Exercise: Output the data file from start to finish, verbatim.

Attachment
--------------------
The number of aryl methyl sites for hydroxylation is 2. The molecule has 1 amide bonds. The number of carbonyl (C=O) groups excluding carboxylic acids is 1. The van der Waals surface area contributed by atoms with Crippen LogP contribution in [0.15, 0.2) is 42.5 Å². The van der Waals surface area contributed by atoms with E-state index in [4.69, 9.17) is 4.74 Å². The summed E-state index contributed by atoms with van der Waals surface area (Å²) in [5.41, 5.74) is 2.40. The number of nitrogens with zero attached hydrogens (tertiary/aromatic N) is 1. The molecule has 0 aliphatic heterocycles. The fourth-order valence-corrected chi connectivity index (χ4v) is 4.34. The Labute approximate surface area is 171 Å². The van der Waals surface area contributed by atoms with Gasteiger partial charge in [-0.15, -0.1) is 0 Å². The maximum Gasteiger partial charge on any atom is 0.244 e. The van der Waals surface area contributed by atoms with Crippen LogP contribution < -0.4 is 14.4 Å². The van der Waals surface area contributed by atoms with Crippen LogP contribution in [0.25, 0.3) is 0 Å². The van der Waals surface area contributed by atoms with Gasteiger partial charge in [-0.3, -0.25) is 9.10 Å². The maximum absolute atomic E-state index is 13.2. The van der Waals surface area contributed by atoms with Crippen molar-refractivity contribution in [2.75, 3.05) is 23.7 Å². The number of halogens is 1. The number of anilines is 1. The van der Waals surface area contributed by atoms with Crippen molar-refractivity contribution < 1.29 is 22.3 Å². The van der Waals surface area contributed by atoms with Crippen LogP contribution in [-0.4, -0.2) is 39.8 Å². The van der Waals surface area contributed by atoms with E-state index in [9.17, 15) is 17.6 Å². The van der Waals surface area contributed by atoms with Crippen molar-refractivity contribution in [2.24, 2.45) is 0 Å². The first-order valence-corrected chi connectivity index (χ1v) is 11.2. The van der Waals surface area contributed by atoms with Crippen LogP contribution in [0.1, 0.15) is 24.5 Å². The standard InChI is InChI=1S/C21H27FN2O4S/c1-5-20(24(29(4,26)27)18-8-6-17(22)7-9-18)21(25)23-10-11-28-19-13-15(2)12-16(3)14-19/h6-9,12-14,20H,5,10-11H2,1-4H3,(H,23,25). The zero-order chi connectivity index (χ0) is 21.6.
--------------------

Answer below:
The number of aryl methyl sites for hydroxylation is 2. The molecule has 1 amide bonds. The number of carbonyl (C=O) groups excluding carboxylic acids is 1. The van der Waals surface area contributed by atoms with Crippen LogP contribution in [0.15, 0.2) is 42.5 Å². The van der Waals surface area contributed by atoms with E-state index in [4.69, 9.17) is 4.74 Å². The summed E-state index contributed by atoms with van der Waals surface area (Å²) in [5.41, 5.74) is 2.40. The number of nitrogens with zero attached hydrogens (tertiary/aromatic N) is 1. The molecule has 0 aliphatic heterocycles. The fourth-order valence-corrected chi connectivity index (χ4v) is 4.34. The Labute approximate surface area is 171 Å². The van der Waals surface area contributed by atoms with Gasteiger partial charge in [-0.15, -0.1) is 0 Å². The maximum Gasteiger partial charge on any atom is 0.244 e. The van der Waals surface area contributed by atoms with Crippen LogP contribution < -0.4 is 14.4 Å². The van der Waals surface area contributed by atoms with Crippen LogP contribution in [0.25, 0.3) is 0 Å². The van der Waals surface area contributed by atoms with Gasteiger partial charge in [-0.3, -0.25) is 9.10 Å². The maximum absolute atomic E-state index is 13.2. The van der Waals surface area contributed by atoms with Crippen molar-refractivity contribution in [2.75, 3.05) is 23.7 Å². The number of halogens is 1. The number of anilines is 1. The van der Waals surface area contributed by atoms with Crippen molar-refractivity contribution < 1.29 is 22.3 Å². The van der Waals surface area contributed by atoms with Crippen LogP contribution in [-0.4, -0.2) is 39.8 Å². The van der Waals surface area contributed by atoms with E-state index in [9.17, 15) is 17.6 Å². The van der Waals surface area contributed by atoms with Crippen molar-refractivity contribution in [2.24, 2.45) is 0 Å². The first-order valence-corrected chi connectivity index (χ1v) is 11.2. The van der Waals surface area contributed by atoms with Crippen LogP contribution in [0.1, 0.15) is 24.5 Å². The standard InChI is InChI=1S/C21H27FN2O4S/c1-5-20(24(29(4,26)27)18-8-6-17(22)7-9-18)21(25)23-10-11-28-19-13-15(2)12-16(3)14-19/h6-9,12-14,20H,5,10-11H2,1-4H3,(H,23,25). The zero-order chi connectivity index (χ0) is 21.6.